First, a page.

1493157606899 - High hopes for Maori medicine exports

High hopes for Maori medicine exports

A Tokoroa beneficiary and solo mother of six is aiming to turn her life around, and the lives of others, by exporting traditional Maori medicine.

Qualified rongoa practitioner Karla Crooks is in the process of exporting a line of her topical rongoa (medicine) to Australia as a way of keeping local treatments affordable.

Crooks, who recently opened an holistic wellbeing clinic at the Tokoroa Community Centre in Maraetai Rd called Rakau Rongoa, makes an exclusive line of topical rongoa, used to treat the likes of eczema, pimples, and dermatitis. She also makes internal cleansers for conditions that start in the gut.

While adhering to traditional tikanga (customs) she’s adapted the way she makes many of her rongoa through experimentation.

For fear of being copied she wouldn’t go into the finer details of how she makes her products but said they are made from mainly locally sourced natural ingredients including mamaku and kawakawa among others. 

Despite having limited money she never asks for more than a koha (donation) for treatments at her clinic, believing rongoa should be free for all New Zealands, but she is also aware the clinic needs to be financially viable if it’s to continue long term.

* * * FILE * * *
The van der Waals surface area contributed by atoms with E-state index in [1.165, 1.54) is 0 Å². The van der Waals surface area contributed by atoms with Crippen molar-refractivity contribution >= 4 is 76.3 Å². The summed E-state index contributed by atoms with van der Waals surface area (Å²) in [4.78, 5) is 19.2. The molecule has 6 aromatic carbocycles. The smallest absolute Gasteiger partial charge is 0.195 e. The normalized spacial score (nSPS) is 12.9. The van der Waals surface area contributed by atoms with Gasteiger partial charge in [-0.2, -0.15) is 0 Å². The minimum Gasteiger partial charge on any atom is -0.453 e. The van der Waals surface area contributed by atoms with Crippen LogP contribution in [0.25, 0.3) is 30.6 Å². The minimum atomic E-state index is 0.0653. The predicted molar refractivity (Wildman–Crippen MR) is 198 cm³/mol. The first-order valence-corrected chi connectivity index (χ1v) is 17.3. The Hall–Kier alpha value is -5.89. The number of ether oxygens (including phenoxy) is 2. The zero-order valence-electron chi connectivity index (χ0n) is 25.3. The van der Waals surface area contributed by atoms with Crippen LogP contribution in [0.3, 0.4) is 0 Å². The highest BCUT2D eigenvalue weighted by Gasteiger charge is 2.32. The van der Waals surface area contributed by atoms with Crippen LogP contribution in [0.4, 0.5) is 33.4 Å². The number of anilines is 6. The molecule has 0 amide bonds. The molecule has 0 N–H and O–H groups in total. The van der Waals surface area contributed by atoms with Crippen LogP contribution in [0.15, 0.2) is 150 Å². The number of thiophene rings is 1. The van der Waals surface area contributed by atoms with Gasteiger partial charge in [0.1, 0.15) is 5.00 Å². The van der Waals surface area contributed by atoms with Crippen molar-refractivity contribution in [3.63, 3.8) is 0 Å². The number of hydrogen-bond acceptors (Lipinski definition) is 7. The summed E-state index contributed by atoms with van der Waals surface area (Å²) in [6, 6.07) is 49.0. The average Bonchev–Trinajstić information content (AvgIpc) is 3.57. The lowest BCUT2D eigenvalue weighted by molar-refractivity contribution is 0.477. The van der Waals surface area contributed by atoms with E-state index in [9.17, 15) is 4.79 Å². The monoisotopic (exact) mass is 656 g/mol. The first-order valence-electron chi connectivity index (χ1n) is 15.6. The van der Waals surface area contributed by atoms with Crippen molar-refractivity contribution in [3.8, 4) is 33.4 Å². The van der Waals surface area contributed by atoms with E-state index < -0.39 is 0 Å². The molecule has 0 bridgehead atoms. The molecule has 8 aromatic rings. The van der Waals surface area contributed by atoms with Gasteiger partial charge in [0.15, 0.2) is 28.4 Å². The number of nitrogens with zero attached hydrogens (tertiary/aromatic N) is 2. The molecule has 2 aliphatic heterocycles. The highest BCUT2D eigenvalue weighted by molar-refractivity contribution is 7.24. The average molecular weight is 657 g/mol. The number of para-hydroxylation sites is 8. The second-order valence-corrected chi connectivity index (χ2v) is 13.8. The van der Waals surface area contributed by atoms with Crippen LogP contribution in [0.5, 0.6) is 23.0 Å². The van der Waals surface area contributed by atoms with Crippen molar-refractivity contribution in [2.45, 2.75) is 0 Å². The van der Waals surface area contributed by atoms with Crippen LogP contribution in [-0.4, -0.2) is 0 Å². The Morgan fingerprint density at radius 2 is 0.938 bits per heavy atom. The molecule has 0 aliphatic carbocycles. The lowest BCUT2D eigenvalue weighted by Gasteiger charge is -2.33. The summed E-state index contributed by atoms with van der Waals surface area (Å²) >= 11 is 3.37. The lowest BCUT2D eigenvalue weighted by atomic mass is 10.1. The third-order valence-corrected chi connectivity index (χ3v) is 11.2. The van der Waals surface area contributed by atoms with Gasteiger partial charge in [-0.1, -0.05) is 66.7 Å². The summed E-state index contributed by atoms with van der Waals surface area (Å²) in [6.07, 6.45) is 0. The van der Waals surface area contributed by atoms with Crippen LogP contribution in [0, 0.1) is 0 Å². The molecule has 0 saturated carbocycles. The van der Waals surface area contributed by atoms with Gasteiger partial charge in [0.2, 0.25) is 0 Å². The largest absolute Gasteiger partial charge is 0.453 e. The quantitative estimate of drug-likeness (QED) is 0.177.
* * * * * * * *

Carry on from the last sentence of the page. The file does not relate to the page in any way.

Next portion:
“A lot of my clients want to keep paying and it is so hard to take it because I know they don’t have any money, “she said.

“I am a solo mum, I am still on a benefit, and I am still trying to get off it but rongoa is also not something you should be profiting from as it is something free, it belongs to the people of New Zealand.”

With natural alternative medicines catching on around the world she said exporting seemed like a good solution. 

“I’ve already sent some over to Australia and I have a brother in Perth who said he’ll help with the marketing as i’m terrible with it,” she said.

“When my children say they want a tablet or a phone I say just wait man,” she laughed.

Crooks learnt how to make her medicines, which were used for hundreds of years by Maori before they were oppressed in the early 1900s, while studying towards a level four Certificate in Rongoa Maori Appreciation at Tokoroa’s Te Wananga o Aotearoa campus.

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